Our Scottish Pacific SME Growth Index is a twice-yearly snapshot of Australia’s small to medium sized business sectors showing cashflow issues that many businesses face today, below is one of six key insights found in our March 2019 report:

The anxiety and concern of the SME sector is evident. More than half the SMEs polled (56%) say the Banking Royal Commission has made, or will make, it harder for them to access business funding.

One in five (22%) SMEs said it was already harder in 2018 for them to access funds due to the lending environment created by revelations highlighted at the Royal Commission hearings.

Almost 34% expect this lending environment will soon have a negative impact on their accessto funding.

Only 12% said the Royal Commission had made no impact on their access to finance.

Based on these sentiments, many SMEs fear a ‘credit crunch’.

Negative public sentiment surrounding the banks as a result of the Royal Commission may be reflected in the funding frustrations data. Almost half of SMEs say they are frustrated by their funder being hard to deal with, and a quarter don’t feel secure with their lender.

The current financial and political environment makes it important for SME owners to ensure they find the right finance terms and the right security to suit their business.

How they make these important funding decisions may change, given one of the more hotly debated recommendations of the Royal Commission – removing brokers’ trail commission for home loans.

While the Royal Commission’s focus was on residential mortgage lending, one concern is that if changes are introduced that make the mortgage broking industry unviable, this will flow through to the commercial finance broking sector which plays a crucial role in helping SMEs secure business funding.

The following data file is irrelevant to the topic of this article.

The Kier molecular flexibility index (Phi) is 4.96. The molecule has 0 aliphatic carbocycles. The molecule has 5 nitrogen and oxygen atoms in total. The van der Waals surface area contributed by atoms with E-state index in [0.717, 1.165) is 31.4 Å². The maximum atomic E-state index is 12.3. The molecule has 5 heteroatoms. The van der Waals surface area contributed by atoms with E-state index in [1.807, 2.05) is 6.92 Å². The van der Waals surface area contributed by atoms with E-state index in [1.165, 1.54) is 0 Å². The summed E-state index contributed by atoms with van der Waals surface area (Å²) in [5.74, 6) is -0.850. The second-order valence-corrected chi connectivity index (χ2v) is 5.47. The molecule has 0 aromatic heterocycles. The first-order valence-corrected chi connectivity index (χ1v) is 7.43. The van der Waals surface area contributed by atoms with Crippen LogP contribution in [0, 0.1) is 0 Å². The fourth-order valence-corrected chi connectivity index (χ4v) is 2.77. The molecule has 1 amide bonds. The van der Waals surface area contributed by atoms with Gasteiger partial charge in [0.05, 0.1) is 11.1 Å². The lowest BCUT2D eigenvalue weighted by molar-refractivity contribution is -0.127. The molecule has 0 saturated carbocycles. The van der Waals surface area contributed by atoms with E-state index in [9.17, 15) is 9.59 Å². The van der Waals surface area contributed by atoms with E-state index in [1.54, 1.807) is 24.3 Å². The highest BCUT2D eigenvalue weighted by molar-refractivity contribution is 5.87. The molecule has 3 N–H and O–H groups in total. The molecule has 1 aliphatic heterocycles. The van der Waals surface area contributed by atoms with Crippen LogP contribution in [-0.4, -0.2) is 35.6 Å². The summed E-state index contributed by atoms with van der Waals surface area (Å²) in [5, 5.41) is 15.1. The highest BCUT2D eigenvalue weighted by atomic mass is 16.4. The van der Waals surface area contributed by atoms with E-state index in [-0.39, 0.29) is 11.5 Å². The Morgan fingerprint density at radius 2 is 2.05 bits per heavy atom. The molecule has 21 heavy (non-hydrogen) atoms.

Broker industry associations fear that if a fee for service model is borne by the consumer, this is likely to decrease competition and potentially drive borrowers straight back to the big banks.

Adding a broker fee for service could have a detrimental impact on any SME already unable to get bank funding. Brokers put non-bank lending alternatives to their clients, providing viable solutions for business owners when the banks can’t or won’t lend to them.

It is advisers such as brokers and accountants who have an intimate understanding of their clients’ businesses and can help small businesses tailor the best funding option by making them aware of how the different products work
and what the risks and benefits are.

Any threat to the livelihood of essentially 20,000 small businesses – brokers – would have a negative impact on the SME sector.

With the Productivity Commission supporting a solution that retains a commercially viable broker sector, and the Prime Minister and Federal Opposition speaking out in support of brokers, it is hoped that the solution to the trailing commission issue raised in the Royal Commission is one that does not hurt the SME sector.

Anecdotally, in the first quarter of 2019 a range of alternative lenders have reported increased interest in their offerings, with funding enquiries showing that small enterprises and even medium
sized businesses are saying that in the wake of the Royal Commission, bank funding has become even harder to get.

This round, 58% of SME Growth Index respondents say that by far the greatest reason they seek new finance is to fund their expansion opportunities.

The easier it is for SMEs to get funds, the stronger the Australian economy will grow.

Given recent economic forecasts, it should be a government and business community priority to make it easier, not more difficult, for business owners to access funds.